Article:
The BC Generations Project is British Columbia’s largest-ever health study. The Project follows a cohort of nearly 30,000 BC participants who volunteer their health information and biological samples to help researchers learn more about how environment, lifestyle and genes contribute to cancer and other chronic diseases.
We are part of a national initiative – the Canadian Partnership for Tomorrow Project – to collect health information and biological samples from more than 300,000 Canadians. In addition to British Columbia (BC), there are five other study regions currently involved: Alberta, Manitoba, Ontario, Quebec and Atlantic Canada.
Between 2009 and 2016, the BC Generations Project has recruited nearly 30,000 BC residents aged 35-69. All our participants have provided baseline information including their health, diet and lifestyle, and medical and family history. A high percentage have also provided baseline biosamples (blood and urine) and other physical measures.
Over 50 years, the BC Generations Project will collect further health information from participants and track their health outcomes. Of particular interest to BC researchers is the role of environmental exposures in disease risk.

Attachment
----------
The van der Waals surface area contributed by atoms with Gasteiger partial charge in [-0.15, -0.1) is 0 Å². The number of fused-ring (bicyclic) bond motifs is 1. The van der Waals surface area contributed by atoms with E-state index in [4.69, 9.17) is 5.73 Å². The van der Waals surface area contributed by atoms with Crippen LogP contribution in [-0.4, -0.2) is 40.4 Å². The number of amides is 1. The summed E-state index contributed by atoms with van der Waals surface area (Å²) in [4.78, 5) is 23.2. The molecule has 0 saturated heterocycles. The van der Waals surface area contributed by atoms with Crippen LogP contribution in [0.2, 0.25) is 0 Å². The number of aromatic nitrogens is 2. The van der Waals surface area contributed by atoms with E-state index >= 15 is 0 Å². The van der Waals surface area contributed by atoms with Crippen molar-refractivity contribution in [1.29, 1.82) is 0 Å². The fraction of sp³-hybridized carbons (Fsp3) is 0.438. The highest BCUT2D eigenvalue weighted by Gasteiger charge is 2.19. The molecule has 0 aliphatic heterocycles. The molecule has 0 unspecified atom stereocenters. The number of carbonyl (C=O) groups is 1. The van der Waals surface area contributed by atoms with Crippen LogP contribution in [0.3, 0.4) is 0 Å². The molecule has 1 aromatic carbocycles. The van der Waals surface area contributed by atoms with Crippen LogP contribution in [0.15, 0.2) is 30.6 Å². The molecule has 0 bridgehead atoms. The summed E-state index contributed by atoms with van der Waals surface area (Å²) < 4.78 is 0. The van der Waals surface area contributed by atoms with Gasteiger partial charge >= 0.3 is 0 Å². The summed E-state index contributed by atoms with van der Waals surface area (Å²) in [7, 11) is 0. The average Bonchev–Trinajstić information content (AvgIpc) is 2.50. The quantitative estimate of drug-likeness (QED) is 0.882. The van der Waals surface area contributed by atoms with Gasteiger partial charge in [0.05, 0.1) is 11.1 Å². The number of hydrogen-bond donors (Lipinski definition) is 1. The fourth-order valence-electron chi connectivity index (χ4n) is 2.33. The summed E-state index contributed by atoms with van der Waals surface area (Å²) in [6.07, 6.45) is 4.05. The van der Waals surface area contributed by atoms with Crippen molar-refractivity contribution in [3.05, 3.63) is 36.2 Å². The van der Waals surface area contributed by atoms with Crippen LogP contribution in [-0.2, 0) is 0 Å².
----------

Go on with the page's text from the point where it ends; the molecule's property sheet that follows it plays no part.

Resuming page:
The sum of this information – collected over time among a large study group – will provide the basis for answering important questions about the origins of cancer and chronic diseases. And by combining datasets collected in other regions across the country, researchers will be able to identify disease patterns even with relatively rare diseases or rare exposures.
While the BC Generations Project is unlikely to benefit study participants directly, their children and grandchildren may benefit from the outcomes of thousands of research studies that draw on this massive collection of high-quality, highly-secure health data. Ultimately, we hope to develop new ways to detect and prevent cancer and other chronic diseases.
The Canadian Partnership for Tomorrow Project is hosted by the University of Toronto’s Dalla Lana School of Public Health with national funding from the Canadian Partnership Against Cancer. Major supporters in British Columbia also include the BC Cancer Agency and the BC Cancer Foundation.